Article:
Taking a particularly big hit today was
American International Group
(AIG - Get Report)
after the New York insurance giant disclosed that it had
the valuation plunge of its super senior credit default swaps, or contracts that shift the risk of credit default to the buyer.
AIG now has the portfolio's gross cumulative value sliding $5.96 billion vs. the previously stated figure of $1.6 billion, having recently factored in certain harmful "structural mitigants, such as triggers that accelerate amortization of the more senior CDO [collateralized debt obligation] tranches" that weren't "adequately quantif[ied]" before. AIG explained that it had relied on "market prices, not credit ratings," in its prior method of calculating credit-default risk. As of Sept. 30, AIG valued the total portfolio at $513 million, including $78 million worth of multi-sector CDOs that had "some exposure to U.S. subprime mortgages."
Prompting the big valuation adjustment was AIG's auditor, PricewaterhouseCoopers, which cited a "material weakness in [AIG's] internal control over financial reporting and oversight" regarding that portfolio. AIG shares were sinking $5.37, or 10.6%, to $45.31.
Research In Motion
jumped $4.76, or 5.3%, to $94.47 following news that the company has signed a deal with
to add the BlackBerry platform to Vodafone's line up of preferred consumer services.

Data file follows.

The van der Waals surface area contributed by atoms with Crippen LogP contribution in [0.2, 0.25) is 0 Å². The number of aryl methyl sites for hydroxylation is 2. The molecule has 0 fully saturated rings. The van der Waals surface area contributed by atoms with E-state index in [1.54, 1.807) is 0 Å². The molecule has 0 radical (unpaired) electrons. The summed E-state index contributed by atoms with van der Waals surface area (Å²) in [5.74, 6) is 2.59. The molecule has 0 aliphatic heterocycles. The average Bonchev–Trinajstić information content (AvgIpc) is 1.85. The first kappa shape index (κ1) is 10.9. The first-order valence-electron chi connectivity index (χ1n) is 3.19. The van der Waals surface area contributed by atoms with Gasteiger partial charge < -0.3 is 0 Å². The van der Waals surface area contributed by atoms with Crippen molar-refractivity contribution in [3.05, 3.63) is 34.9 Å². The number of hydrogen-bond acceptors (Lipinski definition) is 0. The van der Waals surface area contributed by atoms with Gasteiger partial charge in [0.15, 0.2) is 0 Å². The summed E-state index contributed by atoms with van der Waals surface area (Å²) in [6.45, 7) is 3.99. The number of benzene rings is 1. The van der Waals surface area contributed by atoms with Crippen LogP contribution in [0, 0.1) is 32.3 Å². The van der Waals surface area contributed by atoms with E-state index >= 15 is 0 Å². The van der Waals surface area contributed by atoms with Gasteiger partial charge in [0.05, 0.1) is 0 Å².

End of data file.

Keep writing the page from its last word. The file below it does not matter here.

, a Cincinnati firm that operates LasikPlus vision centers, took a 17.6% tumble to $14.20 on fourth-quarter earnings. Income decreased to $4.1 million, or 22 cents a share, from $5.6 million, or 27 cents a share, in 2006. Analysts were looking for 21 cents a share, per Thomson Financial. Despite the beat, LCA forecast a challenging economic environment for 2008 and announced it had cut its workforce by 16% in anticipation of reduced procedure volume.
(CRM - Get Report)
added $3.93, or 7.7%, to $54.80 after chatter that the company may be a buyout target, with
as the potential suitor.
Shares of Phoenix, Ariz.'s
, which sells electronic payment solutions, jumped 30.1% to $5.14 after French payment processor Ingenico made an unsolicited bid Friday after the close to buy Hypercom of $6.25 a share. Hypercom CEO Norman Stout announced Monday morning that he had opened discussions with Ingenico and hopes to announce the results "as expeditiously as possible." Hypercom further intends to carry out its acquisition of French transaction firm Thales, a deal valued at $120 million.
(CNA - Get Report)
also missed sharply with an operating profit of $223 million, or 82 cents a share. Analysts were looking for $1.03 a share; a year earlier, CNA made 91 cents a share. And health insurer
was cut to neutral-equivalent ratings at both Credit Suisse and Wachovia following Friday's disappointing earnings report.
CNA shares slid 18.4% to $26.31, and Centene was off another 11.2% to $19.03.